Ballistics on the hot seat as being “too subjective” in final opinions

Image result for gun matching cartoon

The premise in ballistics is that all these casings might be considered “unique.”

This  “new look” at ballistics from the Aaron Hernandez conviction is similar to the back and forth decades-long argument against the now debunked “hair matching” in four areas:

  1. Identifying people and objects to a single source. either being a specific gun or person.
  2. Both have been forensic “workhorses” for the FBI and their progeny in US police crime labs.
  3. Police crime lab communities stands fast that all is “well.”
  4. Final decision-making usually falls on non-science trained judges and lawyers to decide what threshold of proof are sufficient for our justice systems.

excerpt from the Boston Globe:

The scrutiny now includes the field of firearms analysis, often called ballistics, after a report last month by the President’s Council of Advisors on Science and Technology questioned whether the science of analyzing firearms is sound enough to support the standard of proof that is constitutionally required for a criminal conviction.

The report has already sent ripples throughout legal and law enforcement communities, including in Massachusetts, as lawyers in one of the state’s most high-profile cases – the Suffolk County murder trial of former New England Patriots player Aaron Hernandez – asked a judge earlier this month to toss expert testimony related to a firearm police have linked to the case.

About csidds

Dr. Michael Bowers is a long time forensic consultant in the US and international court systems.
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2 Responses to Ballistics on the hot seat as being “too subjective” in final opinions

  1. John Lentini says:

    ATF’s response to the PCAST report rates a “mostly true.” Matching bullets to guns is a valid, legitimate discipline. There are some guns that leave very few identifying marks on a projectile (like a new S&W .38) and some that leave marks that are not reproducible (like a Clerk First .32), but for the most part, the striations imparted to projectiles are unique and reproducible. This kind of firearms identification (FAID) is the benchmark. Now, when it comes to matching a screwdriver to a tool mark, that is far more subjective. In between is identifying the marks left on cartridge cases. There is simply far less information to be had than can be found on projectiles. The fact that both projectiles and cartridge cases can be compared by a computer to a database indicates that there is science in there, but like much of forensic science, the discipline is largely based on pattern recognition and pattern matching. PCAST made the mistake of lumping all “feature comparison” disciplines together. Microscopic hair analysis is useful for exclusion, i.e., screening, but most forensic scientists agree that it is outdated and requires DNA analysis to be meaningful. Bitemarks need to be eradicated. Putting FAID in the same class as bitemarks is way wide of the mark. Generally, generalizations lead to error. The ATF’s response, though it is a tad emotional, is pretty close to accurate. It can be found here. https://www.theiai.org/president/20160921_ATF_PCAST_Response.pdf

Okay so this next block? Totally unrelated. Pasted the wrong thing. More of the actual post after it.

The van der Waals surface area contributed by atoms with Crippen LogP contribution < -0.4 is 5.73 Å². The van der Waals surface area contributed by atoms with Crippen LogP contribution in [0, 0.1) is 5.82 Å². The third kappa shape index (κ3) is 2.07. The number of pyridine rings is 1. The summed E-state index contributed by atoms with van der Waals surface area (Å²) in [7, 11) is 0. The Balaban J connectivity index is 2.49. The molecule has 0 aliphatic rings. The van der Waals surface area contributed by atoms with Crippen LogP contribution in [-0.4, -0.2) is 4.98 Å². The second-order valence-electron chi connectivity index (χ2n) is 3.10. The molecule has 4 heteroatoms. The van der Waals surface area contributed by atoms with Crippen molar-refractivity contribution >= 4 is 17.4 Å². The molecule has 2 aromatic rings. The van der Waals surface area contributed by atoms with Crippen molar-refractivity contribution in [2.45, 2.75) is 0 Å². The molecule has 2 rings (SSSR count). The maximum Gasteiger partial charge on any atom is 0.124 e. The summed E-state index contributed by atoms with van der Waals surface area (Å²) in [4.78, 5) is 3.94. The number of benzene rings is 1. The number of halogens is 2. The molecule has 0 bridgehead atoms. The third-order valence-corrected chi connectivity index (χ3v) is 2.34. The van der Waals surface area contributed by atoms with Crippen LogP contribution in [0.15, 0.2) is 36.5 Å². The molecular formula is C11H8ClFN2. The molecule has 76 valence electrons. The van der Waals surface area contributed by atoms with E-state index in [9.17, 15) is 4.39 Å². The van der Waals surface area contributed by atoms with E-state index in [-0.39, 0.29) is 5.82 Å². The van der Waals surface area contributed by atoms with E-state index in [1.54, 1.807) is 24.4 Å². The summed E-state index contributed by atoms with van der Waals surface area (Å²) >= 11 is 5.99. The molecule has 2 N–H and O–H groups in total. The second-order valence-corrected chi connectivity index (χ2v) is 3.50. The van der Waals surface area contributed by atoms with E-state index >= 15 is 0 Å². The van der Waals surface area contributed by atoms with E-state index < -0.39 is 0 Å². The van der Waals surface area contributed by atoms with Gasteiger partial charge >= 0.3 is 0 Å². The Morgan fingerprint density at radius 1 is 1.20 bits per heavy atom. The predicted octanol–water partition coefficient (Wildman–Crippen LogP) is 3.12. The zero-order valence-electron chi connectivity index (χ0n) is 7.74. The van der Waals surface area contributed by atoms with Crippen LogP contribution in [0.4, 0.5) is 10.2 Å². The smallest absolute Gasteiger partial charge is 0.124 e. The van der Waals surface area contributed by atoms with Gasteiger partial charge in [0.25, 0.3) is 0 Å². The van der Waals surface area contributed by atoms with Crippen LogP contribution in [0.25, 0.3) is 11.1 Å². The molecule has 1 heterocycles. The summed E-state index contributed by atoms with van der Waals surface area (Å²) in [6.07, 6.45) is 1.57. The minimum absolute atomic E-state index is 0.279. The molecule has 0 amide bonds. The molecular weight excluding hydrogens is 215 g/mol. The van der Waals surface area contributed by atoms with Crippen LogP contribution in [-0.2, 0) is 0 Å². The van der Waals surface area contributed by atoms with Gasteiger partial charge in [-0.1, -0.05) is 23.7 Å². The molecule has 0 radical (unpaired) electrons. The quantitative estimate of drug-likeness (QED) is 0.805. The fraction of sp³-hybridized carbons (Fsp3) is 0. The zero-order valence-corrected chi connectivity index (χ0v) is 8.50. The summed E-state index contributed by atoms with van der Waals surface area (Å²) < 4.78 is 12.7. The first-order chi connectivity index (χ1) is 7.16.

2. csidds says:

    Of course ditto on the bitemarks. No valid database existed until the U of Buffalo studied dentition match rates a few years ago. The PCAST winds are blowing that such rates will be expected for other matching genres. From what you said, it seems the computer projectile matching makes the exclusion phase less risky. I do think that the high ballistic examiner reliability testing results is misused as a substitute for getting to the final testing for Type I and II errors, etc.

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